I’ve always been athletic, but it wasn’t until I defined myself as an athlete and connected my eating habits to my performance that I developed a healthy relationship with food. I’m sharing the basics of my story in hopes it helps others shift the way they look at food — and what it can do for your health, well-being and performance.

As a kid, I competed in karate tournaments, then moved on to basketball and progressed to track, tennis and stuck with basketball throughout high school. Competing in three sports as an adolescent gave me free range to eat potato chips, bagels, chicken chop salads smothered in ranch and chocolate pudding with no regard to calories, nutrient timing or any other nutrition thought. Maybe I ate lunch, maybe I didn’t. Maybe I stopped for fast food before a track meet, maybe I packed a banana and PBJ. It was all the same. I maintained a healthy weight but not by consuming healthful foods.

It’s possible to get away with that in high school, but that doesn’t mean one should. In college, I became a gym rat and a dietitian major. This is, surprisingly, when things went downhill for my personal nutrition practices. While I enjoyed my nutrition courses, they were clinically focused, and I didn’t associate what I was learning with my own health. Instead of eating a normal diet, I cycled between nights of pizza and drinking with days of counting cherry tomatoes and lettuce leaves. I spent hours on the treadmill and elliptical at the gym in an attempt to work off all the calories I had consumed that day. It was a desperate attempt to maintain my lean figure. It worked. I dropped a solid 15 pounds. I was abusing food, binging, starving, purging through spending hours at the gym. It was vicious, depressing and so completely unhealthy.

Fitness and food became tools to manipulate my body. My goals of working out as a youth were to be social and have fun. But, my goal as a co-ed was to fit into skinny jeans — it was a constant negative battle: Food was feared and eating it just meant I’d have to exercise more.

After college, I signed up for a marathon. This required actual training, self-discipline and structure. After finishing it in just over 4 hours, I was hooked and wanted to do better and be faster. But to become the competitive elite I wanted to be, I had to shift the way I previously viewed food and fitness. The more I ran, the more my goals changed. I was not running to lose weight. I was running to perform and get results.

That first marathon led to running many more marathons plus competing in ultras, triathlons and cycling races. My new, performance-oriented mindset had me identifying as an athlete — meaning I began to focus on recovery, energy efficiency, strength and improving my overall lifestyle, including diet. I knew if I wanted to excel as a competitive athlete, and be a healthy athlete for years to come, I had to start nourishing myself. A weak, malnourished body can only last so long.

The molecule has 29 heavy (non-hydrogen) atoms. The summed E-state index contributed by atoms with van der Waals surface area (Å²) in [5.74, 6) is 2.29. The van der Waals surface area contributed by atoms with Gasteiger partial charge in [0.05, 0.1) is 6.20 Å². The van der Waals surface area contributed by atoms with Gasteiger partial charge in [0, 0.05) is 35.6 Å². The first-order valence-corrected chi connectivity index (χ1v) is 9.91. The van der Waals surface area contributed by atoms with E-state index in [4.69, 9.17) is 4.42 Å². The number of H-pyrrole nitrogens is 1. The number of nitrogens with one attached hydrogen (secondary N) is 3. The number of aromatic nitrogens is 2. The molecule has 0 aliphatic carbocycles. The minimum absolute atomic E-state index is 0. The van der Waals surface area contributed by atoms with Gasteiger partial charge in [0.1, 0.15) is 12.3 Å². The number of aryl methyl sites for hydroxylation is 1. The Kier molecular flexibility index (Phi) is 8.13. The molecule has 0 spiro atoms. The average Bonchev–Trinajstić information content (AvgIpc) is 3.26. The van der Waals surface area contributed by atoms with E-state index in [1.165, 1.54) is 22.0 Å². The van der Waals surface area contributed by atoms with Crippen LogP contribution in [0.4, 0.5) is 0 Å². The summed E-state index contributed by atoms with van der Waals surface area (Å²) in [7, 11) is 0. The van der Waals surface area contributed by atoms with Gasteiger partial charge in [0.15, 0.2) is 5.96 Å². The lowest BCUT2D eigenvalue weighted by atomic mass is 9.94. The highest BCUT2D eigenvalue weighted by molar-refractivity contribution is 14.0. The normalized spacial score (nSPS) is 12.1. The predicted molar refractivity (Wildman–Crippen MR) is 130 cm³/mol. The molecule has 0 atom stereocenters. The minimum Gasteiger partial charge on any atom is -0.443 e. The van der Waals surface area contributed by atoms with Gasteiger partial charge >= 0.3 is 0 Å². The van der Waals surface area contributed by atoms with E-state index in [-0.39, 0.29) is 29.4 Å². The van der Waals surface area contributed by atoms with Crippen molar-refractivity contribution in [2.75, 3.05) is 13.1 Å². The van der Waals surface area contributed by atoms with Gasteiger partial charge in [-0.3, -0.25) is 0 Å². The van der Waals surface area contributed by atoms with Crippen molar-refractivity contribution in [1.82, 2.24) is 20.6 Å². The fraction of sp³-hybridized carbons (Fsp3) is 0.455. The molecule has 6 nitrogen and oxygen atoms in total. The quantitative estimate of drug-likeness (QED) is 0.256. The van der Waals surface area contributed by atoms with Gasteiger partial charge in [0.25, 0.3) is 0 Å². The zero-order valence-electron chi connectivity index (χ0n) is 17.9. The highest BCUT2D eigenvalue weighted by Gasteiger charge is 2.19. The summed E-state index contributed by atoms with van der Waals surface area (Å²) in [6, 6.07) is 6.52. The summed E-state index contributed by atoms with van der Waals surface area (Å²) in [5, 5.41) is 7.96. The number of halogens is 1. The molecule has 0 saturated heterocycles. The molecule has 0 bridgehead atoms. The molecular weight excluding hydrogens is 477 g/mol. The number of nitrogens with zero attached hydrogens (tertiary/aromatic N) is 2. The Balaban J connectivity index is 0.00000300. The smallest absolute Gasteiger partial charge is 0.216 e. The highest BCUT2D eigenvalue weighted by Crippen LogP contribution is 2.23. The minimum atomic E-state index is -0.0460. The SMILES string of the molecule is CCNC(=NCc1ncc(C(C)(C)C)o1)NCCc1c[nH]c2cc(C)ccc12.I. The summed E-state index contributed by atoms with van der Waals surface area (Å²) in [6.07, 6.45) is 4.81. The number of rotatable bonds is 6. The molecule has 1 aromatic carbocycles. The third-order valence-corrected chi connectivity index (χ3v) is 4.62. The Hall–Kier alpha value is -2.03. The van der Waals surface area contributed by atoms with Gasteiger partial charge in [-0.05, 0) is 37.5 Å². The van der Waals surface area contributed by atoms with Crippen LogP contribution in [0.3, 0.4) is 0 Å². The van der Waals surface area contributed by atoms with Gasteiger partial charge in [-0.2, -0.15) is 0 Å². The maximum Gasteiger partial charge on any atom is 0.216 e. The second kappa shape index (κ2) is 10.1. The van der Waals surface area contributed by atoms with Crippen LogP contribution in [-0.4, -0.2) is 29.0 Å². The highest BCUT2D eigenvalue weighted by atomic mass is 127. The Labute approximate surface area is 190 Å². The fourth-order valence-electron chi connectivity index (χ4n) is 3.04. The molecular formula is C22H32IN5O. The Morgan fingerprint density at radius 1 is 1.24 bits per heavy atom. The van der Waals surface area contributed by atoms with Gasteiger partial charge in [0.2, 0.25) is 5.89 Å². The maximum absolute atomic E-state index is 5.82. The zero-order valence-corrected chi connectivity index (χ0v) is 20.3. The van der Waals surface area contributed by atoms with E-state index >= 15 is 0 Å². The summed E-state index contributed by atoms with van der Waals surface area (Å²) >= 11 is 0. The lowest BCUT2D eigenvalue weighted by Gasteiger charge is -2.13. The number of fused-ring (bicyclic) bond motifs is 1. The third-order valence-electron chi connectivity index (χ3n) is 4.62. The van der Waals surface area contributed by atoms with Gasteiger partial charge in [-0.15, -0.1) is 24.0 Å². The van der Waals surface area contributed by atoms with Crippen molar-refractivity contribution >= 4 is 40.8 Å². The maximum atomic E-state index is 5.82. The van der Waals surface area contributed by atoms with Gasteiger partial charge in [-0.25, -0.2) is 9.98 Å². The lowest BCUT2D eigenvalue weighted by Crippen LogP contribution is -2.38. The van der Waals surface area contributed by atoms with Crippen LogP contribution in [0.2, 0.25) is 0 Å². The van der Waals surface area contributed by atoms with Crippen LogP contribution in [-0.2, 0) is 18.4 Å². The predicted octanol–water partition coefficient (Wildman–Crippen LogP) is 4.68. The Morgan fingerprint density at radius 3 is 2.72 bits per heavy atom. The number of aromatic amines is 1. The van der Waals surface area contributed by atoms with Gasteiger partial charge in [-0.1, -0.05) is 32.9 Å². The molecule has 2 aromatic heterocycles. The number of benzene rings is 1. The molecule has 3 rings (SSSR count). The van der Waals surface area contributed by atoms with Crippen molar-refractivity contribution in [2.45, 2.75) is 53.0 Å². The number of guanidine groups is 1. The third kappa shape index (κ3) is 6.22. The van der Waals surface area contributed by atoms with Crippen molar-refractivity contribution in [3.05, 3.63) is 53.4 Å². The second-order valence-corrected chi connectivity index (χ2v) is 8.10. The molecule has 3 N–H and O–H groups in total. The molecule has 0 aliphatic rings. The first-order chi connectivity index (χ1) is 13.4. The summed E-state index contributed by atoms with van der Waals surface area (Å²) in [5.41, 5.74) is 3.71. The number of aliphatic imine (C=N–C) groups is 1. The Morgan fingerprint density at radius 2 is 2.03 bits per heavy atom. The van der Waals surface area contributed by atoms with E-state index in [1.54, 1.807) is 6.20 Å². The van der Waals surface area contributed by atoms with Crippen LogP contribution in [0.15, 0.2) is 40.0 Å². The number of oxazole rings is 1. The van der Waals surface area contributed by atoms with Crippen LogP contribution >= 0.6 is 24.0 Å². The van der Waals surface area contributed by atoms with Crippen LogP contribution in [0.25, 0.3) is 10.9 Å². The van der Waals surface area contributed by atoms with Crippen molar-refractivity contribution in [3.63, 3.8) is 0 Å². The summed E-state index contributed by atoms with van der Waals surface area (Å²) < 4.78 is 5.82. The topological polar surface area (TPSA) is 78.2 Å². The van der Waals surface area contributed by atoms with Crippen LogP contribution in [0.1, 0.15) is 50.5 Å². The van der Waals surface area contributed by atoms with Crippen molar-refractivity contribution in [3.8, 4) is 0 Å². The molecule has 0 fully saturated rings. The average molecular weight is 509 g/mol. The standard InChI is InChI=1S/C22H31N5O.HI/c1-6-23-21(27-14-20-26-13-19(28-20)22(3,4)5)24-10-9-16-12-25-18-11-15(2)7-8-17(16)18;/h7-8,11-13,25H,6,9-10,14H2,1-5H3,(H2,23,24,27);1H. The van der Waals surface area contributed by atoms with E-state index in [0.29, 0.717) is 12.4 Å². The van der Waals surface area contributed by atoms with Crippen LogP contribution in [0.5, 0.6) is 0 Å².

This lightbulb moment was a huge turning point for my relationship with food. My view of food completely changed from something to limit to something to use as a tool to aid my performance. I no longer was fearful of eating a slice of pizza or felt the need to work off or earn a snack. I finally started to apply my nutrition knowledge to myself and further my new ‘eat-to-perform’ mindset. I got a master’s degree and became board-certified in sports nutrition.

Not only did I swap the starve-binge cycle for a balanced daily intake, but I was able to implement nutrient timing, proper carbohydrate intake, hydration strategies and other performance-nutrition techniques. I did gain weight and there was a pretty intense fear being heavier would slow me down. However, at 15 pounds heavier, I ran my first sub 3-hour marathon and have since run five sub-3 hour marathons. I also race full-time as a road cyclist. I am strong, energized, lean and overall healthy. I know there are people at the start lines who are thinner or leaner than I am, but I’m there to race for the win, not be the skinniest person. There is absolutely no way I would be able to have achieved these athletic goals and kept up a professional training/racing schedule without revamping my relationship with food, being confident in my body and viewing the food I consume as a vital and positive way of achieving my goals.

This was my personal journey with food. I was lucky to put my nutrition education to use to heal my relationship with food, but a degree in nutrition isn’t a requirement to begin implementing a healthier outlook. Simply start by being honest with yourself, your health and your performance. Of course, most of us are too close to the problem to be truly objective. I’m here to help others avoid the same pitfalls or dig themselves out of a negative place.

Working with a sports dietitian who can provide a truthful and scientific perspective on your individual situation is the best plan of attack for any athlete struggling to find a healthy relationship with food. Hopefully this story provides inspiration and empowerment to think about food differently, and for others who can identify with this journey but don’t know how to make the right changes, inspires you to work with a dietitian to seek the results you’re looking for.